Monica Touesnard

Essays Show Innovative Business Solutions for Low-Income Markets Continue to Evolve

Are businesses continuing to innovate successfully at the base of the pyramid? Are new business opportunities being created in poor communities? Are businesses able to provide viable solutions to challenges facing low-income communities?

The BoP Short Essay Competition organized by the Center for Sustainable Global Enterprise at the Johnson School at Cornell University provides numerous examples of answers to all of these questions and more. With continued support from USAID and International Finance Corporation (IFC), this year’s competition attracted more than 100 submissions from 27 countries, illustrating a diverse array of business ideas and solutions in 36 different countries.

In previous years, the entries were overwhelmingly dominated by essays describing businesses in India. While India is still a hotbed for BoP business development and experimentation, this year’s essay submissions illustrate a growing interest in opportunities elsewhere. Although entries about India were still numerous, there was a noticeable increase in essays about opportunities in Africa. Surprisingly, entries about activities in South America were still low.

There was still great diversity in the industries described in the essays, demonstrating that opportunities for business development for low-income markets exist in virtually all sectors.

The winning submissions were selected through a double-blind review by judges with expertise working and investing in businesses in low-income communities. The finalists were able to clearly articulate a business challenge that an organization is, either a non-profit or for-profit enterprise, working in low-income communities is striving to overcome.

First place with a prize of $4,000 was awarded to Reshma Kamath a graduate student in International Cooperation at the Graduate School of International Studies (GSIS) at Seoul National University (S.N.U), South Korea. She is deeply interested in issues at the intersection of corporate social responsibility and law, and wants to enhance productive capacities in developing countries through public private partnerships. Her interest in this field prompted her to write her winning essay titled, “Jayaashree Industries: The Low Cost Sanitary Napkin Maker,” which she hopes will shed light on an often neglected issue of women’s reproductive and menstrual health.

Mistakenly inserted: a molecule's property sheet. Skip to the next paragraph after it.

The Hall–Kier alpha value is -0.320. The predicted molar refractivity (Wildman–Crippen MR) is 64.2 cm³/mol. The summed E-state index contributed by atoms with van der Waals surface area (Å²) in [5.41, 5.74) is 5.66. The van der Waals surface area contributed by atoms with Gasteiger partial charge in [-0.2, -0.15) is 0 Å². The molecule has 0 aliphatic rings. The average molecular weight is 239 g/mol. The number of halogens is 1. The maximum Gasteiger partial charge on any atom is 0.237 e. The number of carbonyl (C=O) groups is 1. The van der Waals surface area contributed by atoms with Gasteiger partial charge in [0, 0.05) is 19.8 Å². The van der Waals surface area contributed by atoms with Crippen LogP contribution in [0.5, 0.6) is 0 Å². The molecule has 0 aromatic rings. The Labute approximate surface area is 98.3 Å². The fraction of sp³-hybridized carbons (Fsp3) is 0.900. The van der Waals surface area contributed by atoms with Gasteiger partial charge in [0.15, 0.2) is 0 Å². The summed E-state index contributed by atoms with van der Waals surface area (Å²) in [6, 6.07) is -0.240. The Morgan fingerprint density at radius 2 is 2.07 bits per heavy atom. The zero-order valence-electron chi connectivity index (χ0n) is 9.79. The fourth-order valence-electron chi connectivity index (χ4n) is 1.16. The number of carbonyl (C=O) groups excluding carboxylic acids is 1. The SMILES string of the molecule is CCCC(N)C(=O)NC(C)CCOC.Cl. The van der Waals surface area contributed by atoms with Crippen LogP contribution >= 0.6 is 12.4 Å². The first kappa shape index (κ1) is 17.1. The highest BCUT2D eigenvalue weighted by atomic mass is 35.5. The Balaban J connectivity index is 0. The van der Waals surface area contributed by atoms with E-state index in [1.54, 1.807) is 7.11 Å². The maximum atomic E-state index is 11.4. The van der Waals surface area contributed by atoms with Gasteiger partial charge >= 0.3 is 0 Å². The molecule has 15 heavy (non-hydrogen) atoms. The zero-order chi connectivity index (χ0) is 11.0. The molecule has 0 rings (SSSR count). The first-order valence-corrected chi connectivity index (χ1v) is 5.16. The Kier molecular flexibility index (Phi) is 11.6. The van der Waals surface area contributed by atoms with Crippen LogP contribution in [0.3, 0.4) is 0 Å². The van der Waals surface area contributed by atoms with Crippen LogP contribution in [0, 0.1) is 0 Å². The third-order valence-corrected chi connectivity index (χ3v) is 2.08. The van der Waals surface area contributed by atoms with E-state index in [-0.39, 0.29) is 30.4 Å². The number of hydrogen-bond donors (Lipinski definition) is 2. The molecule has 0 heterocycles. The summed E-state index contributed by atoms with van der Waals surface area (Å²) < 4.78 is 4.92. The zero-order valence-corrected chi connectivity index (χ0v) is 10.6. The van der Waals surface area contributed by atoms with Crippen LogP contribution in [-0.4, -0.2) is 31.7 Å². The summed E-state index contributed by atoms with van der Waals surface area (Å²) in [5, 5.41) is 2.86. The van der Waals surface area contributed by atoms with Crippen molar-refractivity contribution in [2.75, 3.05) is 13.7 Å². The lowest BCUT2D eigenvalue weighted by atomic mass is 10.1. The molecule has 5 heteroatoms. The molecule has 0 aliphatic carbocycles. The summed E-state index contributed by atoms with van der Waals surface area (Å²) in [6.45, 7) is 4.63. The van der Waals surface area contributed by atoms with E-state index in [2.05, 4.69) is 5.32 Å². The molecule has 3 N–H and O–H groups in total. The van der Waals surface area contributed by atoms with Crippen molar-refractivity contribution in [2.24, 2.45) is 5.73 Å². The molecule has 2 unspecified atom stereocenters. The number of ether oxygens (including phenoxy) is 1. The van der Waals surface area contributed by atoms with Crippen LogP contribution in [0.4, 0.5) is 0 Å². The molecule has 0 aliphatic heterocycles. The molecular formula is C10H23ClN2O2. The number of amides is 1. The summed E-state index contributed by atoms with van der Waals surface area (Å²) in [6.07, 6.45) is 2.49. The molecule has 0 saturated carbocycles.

Second place went to Khuram Hussain, an Acumen Fellow implementing operational improvements at Ecotact, a pay-per-use toilet business in Nairobi, Kenya. Based on his experience at Ecotact, this essay highlights the importance of creating novel business models to address the complex problem of inadequate sanitation and provides lessons for enterprises targeting BoP customers.

Third place went to a three-person team that included Diana Jue, a graduate student in MIT’s Department of Urban Studies and Planning, International Development Group; Ashutosh Sinha, CEO of Villgro Stores; and Suresh Shanmugam, Head of Operations of Villgro Stores. Their paper about Villgro Stores explores the challenges of disseminating innovative livelihood-enhancing products and services throughout rural India.

All of the winning and honorable mention essays can be read in their entirety here.

Please like NextBillion on Facebook and follow us on Twitter.

Impact Assessment
Base of the Pyramid